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Chicago debuts separated bike and pedestrian paths between North and Fullerton

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Work to overhaul the entire 18-mile trail is on track to be complete by 2018

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Over the holiday weekend, Chicago Mayor Rahm Emanuel joined other City officials to cut the ribbon on a newly reconfigured stretch of the Lakefront Trail that features dedicated lanes for bikers and pedestrians. Located between Fullerton and North avenues, this Lincoln Park section is the second major segment of the trail to receive the makeover, joining a 1.5-mile stretch between 31st to 41st streets in Bronzeville that was completed in July.

Chicago’s Lakefront Trail is one of the nation’s busiest and attracts in excess of 100,000 daily users during peak summertime weekends. Over the years, it has been the site of some dangerous clashes between cyclists and pedestrians. It is hoped that the improvements will enhance both safety and public enjoyment.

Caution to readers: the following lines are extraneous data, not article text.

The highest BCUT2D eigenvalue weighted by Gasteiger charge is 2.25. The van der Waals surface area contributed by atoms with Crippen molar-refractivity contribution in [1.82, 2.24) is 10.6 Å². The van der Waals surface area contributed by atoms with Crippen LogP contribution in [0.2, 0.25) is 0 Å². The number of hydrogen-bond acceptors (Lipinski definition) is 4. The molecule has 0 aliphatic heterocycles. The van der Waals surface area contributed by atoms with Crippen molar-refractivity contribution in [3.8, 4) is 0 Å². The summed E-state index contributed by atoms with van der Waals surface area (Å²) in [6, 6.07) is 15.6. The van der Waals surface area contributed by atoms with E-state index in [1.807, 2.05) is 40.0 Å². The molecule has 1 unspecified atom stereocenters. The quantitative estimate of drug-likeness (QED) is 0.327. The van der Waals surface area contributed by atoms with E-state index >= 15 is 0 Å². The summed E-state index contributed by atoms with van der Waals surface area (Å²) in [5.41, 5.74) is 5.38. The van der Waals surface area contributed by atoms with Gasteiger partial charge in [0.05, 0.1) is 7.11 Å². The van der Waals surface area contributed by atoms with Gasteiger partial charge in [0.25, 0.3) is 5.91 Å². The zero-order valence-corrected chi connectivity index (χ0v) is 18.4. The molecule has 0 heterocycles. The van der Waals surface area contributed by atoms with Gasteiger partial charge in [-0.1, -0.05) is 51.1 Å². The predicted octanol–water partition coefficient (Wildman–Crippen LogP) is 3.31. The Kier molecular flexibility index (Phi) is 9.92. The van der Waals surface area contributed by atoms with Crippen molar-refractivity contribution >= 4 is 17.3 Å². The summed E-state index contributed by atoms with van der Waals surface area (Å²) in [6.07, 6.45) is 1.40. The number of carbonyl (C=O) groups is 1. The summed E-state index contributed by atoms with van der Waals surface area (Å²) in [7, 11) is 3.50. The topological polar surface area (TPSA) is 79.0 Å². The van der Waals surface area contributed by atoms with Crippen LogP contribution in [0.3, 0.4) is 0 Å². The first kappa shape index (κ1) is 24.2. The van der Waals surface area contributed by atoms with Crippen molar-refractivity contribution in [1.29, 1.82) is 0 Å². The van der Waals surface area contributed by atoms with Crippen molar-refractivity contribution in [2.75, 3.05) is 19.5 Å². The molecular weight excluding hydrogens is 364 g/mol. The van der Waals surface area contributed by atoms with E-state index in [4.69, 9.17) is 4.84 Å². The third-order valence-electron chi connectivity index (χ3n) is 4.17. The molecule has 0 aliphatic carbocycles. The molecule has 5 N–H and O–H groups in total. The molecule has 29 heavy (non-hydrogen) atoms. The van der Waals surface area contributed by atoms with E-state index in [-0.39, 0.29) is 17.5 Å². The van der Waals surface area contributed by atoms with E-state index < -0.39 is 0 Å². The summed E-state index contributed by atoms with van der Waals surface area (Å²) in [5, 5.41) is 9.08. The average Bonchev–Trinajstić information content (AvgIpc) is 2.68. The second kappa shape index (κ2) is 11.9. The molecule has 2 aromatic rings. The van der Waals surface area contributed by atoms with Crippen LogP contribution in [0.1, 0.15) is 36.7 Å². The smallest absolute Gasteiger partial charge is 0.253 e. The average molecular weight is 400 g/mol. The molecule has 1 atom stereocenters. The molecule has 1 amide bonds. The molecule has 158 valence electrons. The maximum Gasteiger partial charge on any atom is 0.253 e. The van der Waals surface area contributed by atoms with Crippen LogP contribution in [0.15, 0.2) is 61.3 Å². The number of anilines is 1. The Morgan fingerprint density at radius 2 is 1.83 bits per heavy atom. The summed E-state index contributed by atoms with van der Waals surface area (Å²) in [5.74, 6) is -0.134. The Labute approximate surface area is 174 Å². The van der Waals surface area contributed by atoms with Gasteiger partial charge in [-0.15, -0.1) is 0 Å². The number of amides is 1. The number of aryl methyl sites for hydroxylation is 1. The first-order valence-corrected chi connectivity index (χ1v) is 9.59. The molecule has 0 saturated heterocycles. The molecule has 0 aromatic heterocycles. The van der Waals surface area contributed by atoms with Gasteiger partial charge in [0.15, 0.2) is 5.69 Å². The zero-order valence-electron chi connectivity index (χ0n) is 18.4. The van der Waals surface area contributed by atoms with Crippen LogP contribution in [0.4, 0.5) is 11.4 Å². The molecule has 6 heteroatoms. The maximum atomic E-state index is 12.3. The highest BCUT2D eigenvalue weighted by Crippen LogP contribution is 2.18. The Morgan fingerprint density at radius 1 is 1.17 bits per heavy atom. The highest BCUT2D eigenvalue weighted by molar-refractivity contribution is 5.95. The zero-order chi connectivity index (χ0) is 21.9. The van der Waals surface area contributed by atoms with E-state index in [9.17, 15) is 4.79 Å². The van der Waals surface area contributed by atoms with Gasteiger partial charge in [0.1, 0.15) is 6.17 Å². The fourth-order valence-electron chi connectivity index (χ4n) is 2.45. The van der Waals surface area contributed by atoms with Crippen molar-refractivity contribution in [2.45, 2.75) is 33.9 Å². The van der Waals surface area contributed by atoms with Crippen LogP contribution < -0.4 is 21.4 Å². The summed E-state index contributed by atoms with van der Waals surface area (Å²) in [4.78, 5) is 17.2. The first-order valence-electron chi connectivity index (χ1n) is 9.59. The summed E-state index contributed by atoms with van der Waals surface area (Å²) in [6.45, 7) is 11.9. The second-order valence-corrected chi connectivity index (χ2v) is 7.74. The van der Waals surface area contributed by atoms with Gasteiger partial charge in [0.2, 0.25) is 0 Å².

“Opening the trail from Fullerton to North Avenues greatly improves access to Chicago’s lakefront for the thousands of Chicagoans and visitors that travel the path each day,” said Mayor Emanuel. “Trail separation does more than address issues of overcrowding, it builds a better future for one of the city’s greatest assets by ensuring Chicagoans and visitors are able to experience what the lakefront has to offer.”

Chicago Park District

The trail overhaul was a major cornerstone of Emanuel’s second-term vision for Chicago’s public parks and was jump-started by a $12 million private donation from billionaire businessman and avid lakefront biker Ken Griffin.

According to the city, the complete 18-mile trail stretching from Ardmore Avenue to 71st Street will be fully partitioned next year. The stretch of trail from the Chicago River to Roosevelt Road and 31st Street is expected to be completed next spring. Meanwhile, the northernmost segment between Montrose and Ardmore is targeting a summer opening.